I remember fondly pulling an all-nighter to prepare for my U.S. foreign policy class final in college … I summarily fell asleep during the exam, woke up in time to write down a few rushed answers and as far as I remember I didn’t completely fail it, but it definitely wasn’t my best grade of the semester.
I also spent more than one night (or morning) on the Michigan House floor back when I worked as a policy advisor. Days and nights like those brought out the worst in all of us (myself included). I remember yelling at a new staffer who tried to take our 1 AM “dinner”, slap-happy moments that annoyed some of our co-workers, too many Slim Jims and bags of Cheetos, or that time I fell asleep at 4 a.m. in a chair only to be awakened two hours later and told we could go home for a few hours (needless to say, I had a few choice words).
As staff, we learned to prepare for late nights: make-up, deodorant, snacks, phone chargers, sweaters, hair ties, anything we thought we might need because honestly, you never knew when you were getting out of the Capitol. A few too many times I was leaving as my normal morning e-mails rolled in and the “morning” radio shows were starting.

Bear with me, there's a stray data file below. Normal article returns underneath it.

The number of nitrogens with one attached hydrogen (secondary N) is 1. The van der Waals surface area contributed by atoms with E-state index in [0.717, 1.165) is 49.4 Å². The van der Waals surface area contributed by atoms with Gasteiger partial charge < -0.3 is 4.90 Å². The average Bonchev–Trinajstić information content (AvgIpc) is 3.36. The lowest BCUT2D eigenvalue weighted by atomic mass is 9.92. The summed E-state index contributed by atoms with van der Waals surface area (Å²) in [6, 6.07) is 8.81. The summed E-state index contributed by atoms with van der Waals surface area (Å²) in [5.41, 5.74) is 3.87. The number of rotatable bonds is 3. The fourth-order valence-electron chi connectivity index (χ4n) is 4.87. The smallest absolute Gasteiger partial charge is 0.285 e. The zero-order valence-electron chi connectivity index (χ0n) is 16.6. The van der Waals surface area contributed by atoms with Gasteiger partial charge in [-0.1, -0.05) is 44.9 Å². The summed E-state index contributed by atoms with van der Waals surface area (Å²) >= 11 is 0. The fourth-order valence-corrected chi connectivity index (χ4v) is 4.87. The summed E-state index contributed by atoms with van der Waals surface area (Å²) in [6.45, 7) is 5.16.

The worst of the late nights are the ones during Lame Duck—the time between the election and before new legislators are sworn into office. The time Michiganders happen to be living through right now.
It’s the time when any and all bills may be up for consideration, and usually some new, more controversial bills make an appearance. It’s been impossible to turn on the news the past couple of weeks and not see what the Legislature has been up to, including gutting paid sick time and minimum wage initiatives and trying to make changes to redistricting proposals and voter access initiatives passed by the voters in November.
With less than a week left of Lame Duck—and I’m sure a few more late nights—I hope that the Legislature thinks back to their time in college and how the papers they wrote until 3 a.m. were never their best products. I hope instead of rushing to push through harmful bills, they spend the next week looking at legislation that helps Michigan families and children.
But while those dangerous bills are out there, there is still time for you to act. Keep calling your legislators to encourage them to pass well-meaning legislation.
To my staff friends – Godspeed! Your work doesn’t go unnoticed.
Disclosure: Some good policy does get done late at night, including the expansion of Medicaid and the “grand bargain” for the city of Detroit – two issues which passed after my normal bedtime